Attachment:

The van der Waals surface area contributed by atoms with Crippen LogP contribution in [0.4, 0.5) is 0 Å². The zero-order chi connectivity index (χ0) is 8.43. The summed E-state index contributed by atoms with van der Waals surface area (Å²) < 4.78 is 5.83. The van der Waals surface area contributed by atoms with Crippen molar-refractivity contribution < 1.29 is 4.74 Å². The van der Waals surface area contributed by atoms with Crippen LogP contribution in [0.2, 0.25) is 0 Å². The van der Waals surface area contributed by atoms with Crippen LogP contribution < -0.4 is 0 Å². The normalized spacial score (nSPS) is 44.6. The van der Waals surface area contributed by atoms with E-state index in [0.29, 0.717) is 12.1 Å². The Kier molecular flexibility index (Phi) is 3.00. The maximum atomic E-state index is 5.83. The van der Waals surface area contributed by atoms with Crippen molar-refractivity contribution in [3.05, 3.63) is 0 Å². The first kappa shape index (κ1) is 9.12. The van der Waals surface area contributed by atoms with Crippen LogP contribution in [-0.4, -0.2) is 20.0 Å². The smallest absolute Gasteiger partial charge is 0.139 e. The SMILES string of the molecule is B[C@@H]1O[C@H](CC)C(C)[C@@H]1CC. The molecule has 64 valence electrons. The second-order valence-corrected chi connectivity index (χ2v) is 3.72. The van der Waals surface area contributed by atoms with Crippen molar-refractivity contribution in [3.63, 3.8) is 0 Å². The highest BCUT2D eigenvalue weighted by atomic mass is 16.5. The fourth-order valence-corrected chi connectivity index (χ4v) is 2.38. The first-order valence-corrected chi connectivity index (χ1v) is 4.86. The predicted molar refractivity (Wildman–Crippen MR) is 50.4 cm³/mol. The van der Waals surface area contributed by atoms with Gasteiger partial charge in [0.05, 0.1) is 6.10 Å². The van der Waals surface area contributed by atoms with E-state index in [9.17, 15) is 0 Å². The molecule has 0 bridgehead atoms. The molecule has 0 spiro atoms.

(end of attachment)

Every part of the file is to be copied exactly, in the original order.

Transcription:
The van der Waals surface area contributed by atoms with Crippen LogP contribution in [0.4, 0.5) is 0 Å². The zero-order chi connectivity index (χ0) is 8.43. The summed E-state index contributed by atoms with van der Waals surface area (Å²) < 4.78 is 5.83. The van der Waals surface area contributed by atoms with Crippen molar-refractivity contribution < 1.29 is 4.74 Å². The van der Waals surface area contributed by atoms with Crippen LogP contribution in [0.2, 0.25) is 0 Å². The van der Waals surface area contributed by atoms with Crippen LogP contribution < -0.4 is 0 Å². The normalized spacial score (nSPS) is 44.6. The van der Waals surface area contributed by atoms with E-state index in [0.29, 0.717) is 12.1 Å². The Kier molecular flexibility index (Phi) is 3.00. The maximum atomic E-state index is 5.83. The van der Waals surface area contributed by atoms with Crippen molar-refractivity contribution in [3.05, 3.63) is 0 Å². The first kappa shape index (κ1) is 9.12. The van der Waals surface area contributed by atoms with Crippen LogP contribution in [-0.4, -0.2) is 20.0 Å². The smallest absolute Gasteiger partial charge is 0.139 e. The SMILES string of the molecule is B[C@@H]1O[C@H](CC)C(C)[C@@H]1CC. The molecule has 64 valence electrons. The second-order valence-corrected chi connectivity index (χ2v) is 3.72. The van der Waals surface area contributed by atoms with Crippen molar-refractivity contribution in [3.63, 3.8) is 0 Å². The highest BCUT2D eigenvalue weighted by atomic mass is 16.5. The fourth-order valence-corrected chi connectivity index (χ4v) is 2.38. The first-order valence-corrected chi connectivity index (χ1v) is 4.86. The predicted molar refractivity (Wildman–Crippen MR) is 50.4 cm³/mol. The van der Waals surface area contributed by atoms with Gasteiger partial charge in [0.05, 0.1) is 6.10 Å². The van der Waals surface area contributed by atoms with E-state index in [9.17, 15) is 0 Å². The molecule has 0 bridgehead atoms. The molecule has 0 spiro atoms.